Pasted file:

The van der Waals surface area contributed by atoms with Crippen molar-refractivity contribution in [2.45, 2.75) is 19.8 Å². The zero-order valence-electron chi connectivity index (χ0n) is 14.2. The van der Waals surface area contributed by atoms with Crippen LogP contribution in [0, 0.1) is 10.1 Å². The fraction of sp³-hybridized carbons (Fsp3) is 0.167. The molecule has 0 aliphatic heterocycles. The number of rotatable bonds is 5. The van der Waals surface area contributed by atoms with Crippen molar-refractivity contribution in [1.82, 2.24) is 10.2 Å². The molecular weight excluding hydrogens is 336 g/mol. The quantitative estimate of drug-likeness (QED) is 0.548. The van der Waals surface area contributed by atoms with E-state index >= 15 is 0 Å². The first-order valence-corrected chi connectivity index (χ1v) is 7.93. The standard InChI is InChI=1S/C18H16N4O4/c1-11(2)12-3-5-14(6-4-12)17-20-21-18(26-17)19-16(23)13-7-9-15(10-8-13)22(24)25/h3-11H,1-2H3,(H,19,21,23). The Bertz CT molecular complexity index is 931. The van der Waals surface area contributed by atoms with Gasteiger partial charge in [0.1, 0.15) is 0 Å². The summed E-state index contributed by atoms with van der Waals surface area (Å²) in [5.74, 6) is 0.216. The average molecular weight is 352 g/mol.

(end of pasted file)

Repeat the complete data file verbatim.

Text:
The van der Waals surface area contributed by atoms with Crippen molar-refractivity contribution in [2.45, 2.75) is 19.8 Å². The zero-order valence-electron chi connectivity index (χ0n) is 14.2. The van der Waals surface area contributed by atoms with Crippen LogP contribution in [0, 0.1) is 10.1 Å². The fraction of sp³-hybridized carbons (Fsp3) is 0.167. The molecule has 0 aliphatic heterocycles. The number of rotatable bonds is 5. The van der Waals surface area contributed by atoms with Crippen molar-refractivity contribution in [1.82, 2.24) is 10.2 Å². The molecular weight excluding hydrogens is 336 g/mol. The quantitative estimate of drug-likeness (QED) is 0.548. The van der Waals surface area contributed by atoms with E-state index >= 15 is 0 Å². The first-order valence-corrected chi connectivity index (χ1v) is 7.93. The standard InChI is InChI=1S/C18H16N4O4/c1-11(2)12-3-5-14(6-4-12)17-20-21-18(26-17)19-16(23)13-7-9-15(10-8-13)22(24)25/h3-11H,1-2H3,(H,19,21,23). The Bertz CT molecular complexity index is 931. The van der Waals surface area contributed by atoms with Gasteiger partial charge in [0.1, 0.15) is 0 Å². The summed E-state index contributed by atoms with van der Waals surface area (Å²) in [5.74, 6) is 0.216. The average molecular weight is 352 g/mol.